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Self-regulation and rapid weight gain in children from age 3 to 12 years.
Arch Pediatr Adolesc Med 2009; 163(4):297-302AP

Abstract

OBJECTIVE

To examine the extent to which self-regulatory capacities, measured behaviorally at ages 3 and 5 years, were linked to rapid weight gain in children from age 3 to 12 years. Self-regulation failure, or the inability to control an impulse or behavior, has been implicated as a mechanism in the development of overweight.

DESIGN

Prospective longitudinal cohort study.

SETTING

Home and laboratory-based settings in 10 sites across the United States.

PARTICIPANTS

Data were drawn from 1061 children as part of the National Institute of Child Health and Human Development Study of Early Child Care and Youth Development. Main Exposure Self-regulatory capacity was measured in 2 behavioral protocols; children participated in a self-control procedure at age 3 years and a delay of gratification procedure at age 5 years.

MAIN OUTCOME MEASURES

Age- and sex-specific body mass index (BMI) z scores were calculated based on measured BMI at 6 points.

RESULTS

Mixed-modeling analyses were used to examine differences in the rate of weight gain over time based on the extent to which children exhibited the ability to self-regulate in the behavioral procedures. Compared with children who showed high self-regulation in both behavioral protocols at ages 3 and 5 years, children who exhibited a compromised ability to self-regulate had the highest BMI z scores at each point and the most rapid gains in BMI z scores over the 9-year period. Effects of pubertal status were also noted for girls.

CONCLUSION

Self-regulation failure in early childhood may predispose children to excessive weight gain through early adolescence.

Authors+Show Affiliations

Department of Biobehavioral Health, Pennsylvania State University, State College, PA, USA. lfrancis@psu.eduNo affiliation info available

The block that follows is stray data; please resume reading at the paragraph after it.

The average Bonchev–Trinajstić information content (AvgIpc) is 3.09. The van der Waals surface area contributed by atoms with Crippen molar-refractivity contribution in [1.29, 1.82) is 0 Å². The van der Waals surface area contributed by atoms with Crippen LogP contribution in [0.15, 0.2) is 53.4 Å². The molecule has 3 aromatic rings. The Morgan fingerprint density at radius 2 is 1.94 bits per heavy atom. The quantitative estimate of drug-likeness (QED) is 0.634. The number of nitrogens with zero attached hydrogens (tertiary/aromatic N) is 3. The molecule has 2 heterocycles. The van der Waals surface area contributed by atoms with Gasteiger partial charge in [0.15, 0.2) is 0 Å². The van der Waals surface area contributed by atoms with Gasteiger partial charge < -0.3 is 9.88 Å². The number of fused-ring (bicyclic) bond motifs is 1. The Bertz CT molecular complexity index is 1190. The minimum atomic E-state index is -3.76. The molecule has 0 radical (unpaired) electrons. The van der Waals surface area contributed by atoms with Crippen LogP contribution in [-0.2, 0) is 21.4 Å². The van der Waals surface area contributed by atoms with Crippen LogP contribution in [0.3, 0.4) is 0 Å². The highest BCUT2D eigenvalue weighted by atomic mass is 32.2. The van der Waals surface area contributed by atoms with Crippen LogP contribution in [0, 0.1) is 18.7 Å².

Pub Type(s)

Journal Article
Multicenter Study

Language

eng

PubMed ID

19349557

Citation

Francis, Lori A., and Elizabeth J. Susman. "Self-regulation and Rapid Weight Gain in Children From Age 3 to 12 Years." Archives of Pediatrics & Adolescent Medicine, vol. 163, no. 4, 2009, pp. 297-302.
Francis LA, Susman EJ. Self-regulation and rapid weight gain in children from age 3 to 12 years. Arch Pediatr Adolesc Med. 2009;163(4):297-302.
Francis, L. A., & Susman, E. J. (2009). Self-regulation and rapid weight gain in children from age 3 to 12 years. Archives of Pediatrics & Adolescent Medicine, 163(4), pp. 297-302. doi:10.1001/archpediatrics.2008.579.
Francis LA, Susman EJ. Self-regulation and Rapid Weight Gain in Children From Age 3 to 12 Years. Arch Pediatr Adolesc Med. 2009;163(4):297-302. PubMed PMID: 19349557.
* Article titles in AMA citation format should be in sentence-case
TY - JOUR T1 - Self-regulation and rapid weight gain in children from age 3 to 12 years. AU - Francis,Lori A, AU - Susman,Elizabeth J, PY - 2009/4/8/entrez PY - 2009/4/8/pubmed PY - 2009/5/5/medline SP - 297 EP - 302 JF - Archives of pediatrics & adolescent medicine JO - Arch Pediatr Adolesc Med VL - 163 IS - 4 N2 - OBJECTIVE: To examine the extent to which self-regulatory capacities, measured behaviorally at ages 3 and 5 years, were linked to rapid weight gain in children from age 3 to 12 years. Self-regulation failure, or the inability to control an impulse or behavior, has been implicated as a mechanism in the development of overweight. DESIGN: Prospective longitudinal cohort study. SETTING: Home and laboratory-based settings in 10 sites across the United States. PARTICIPANTS: Data were drawn from 1061 children as part of the National Institute of Child Health and Human Development Study of Early Child Care and Youth Development. Main Exposure Self-regulatory capacity was measured in 2 behavioral protocols; children participated in a self-control procedure at age 3 years and a delay of gratification procedure at age 5 years. MAIN OUTCOME MEASURES: Age- and sex-specific body mass index (BMI) z scores were calculated based on measured BMI at 6 points. RESULTS: Mixed-modeling analyses were used to examine differences in the rate of weight gain over time based on the extent to which children exhibited the ability to self-regulate in the behavioral procedures. Compared with children who showed high self-regulation in both behavioral protocols at ages 3 and 5 years, children who exhibited a compromised ability to self-regulate had the highest BMI z scores at each point and the most rapid gains in BMI z scores over the 9-year period. Effects of pubertal status were also noted for girls. CONCLUSION: Self-regulation failure in early childhood may predispose children to excessive weight gain through early adolescence. SN - 1538-3628 UR - https://www.unboundmedicine.com/medline/citation/19349557/Self_regulation_and_rapid_weight_gain_in_children_from_age_3_to_12_years_ L2 - https://jamanetwork.com/journals/jamapediatrics/fullarticle/10.1001/archpediatrics.2008.579 DB - PRIME DP - Unbound Medicine ER -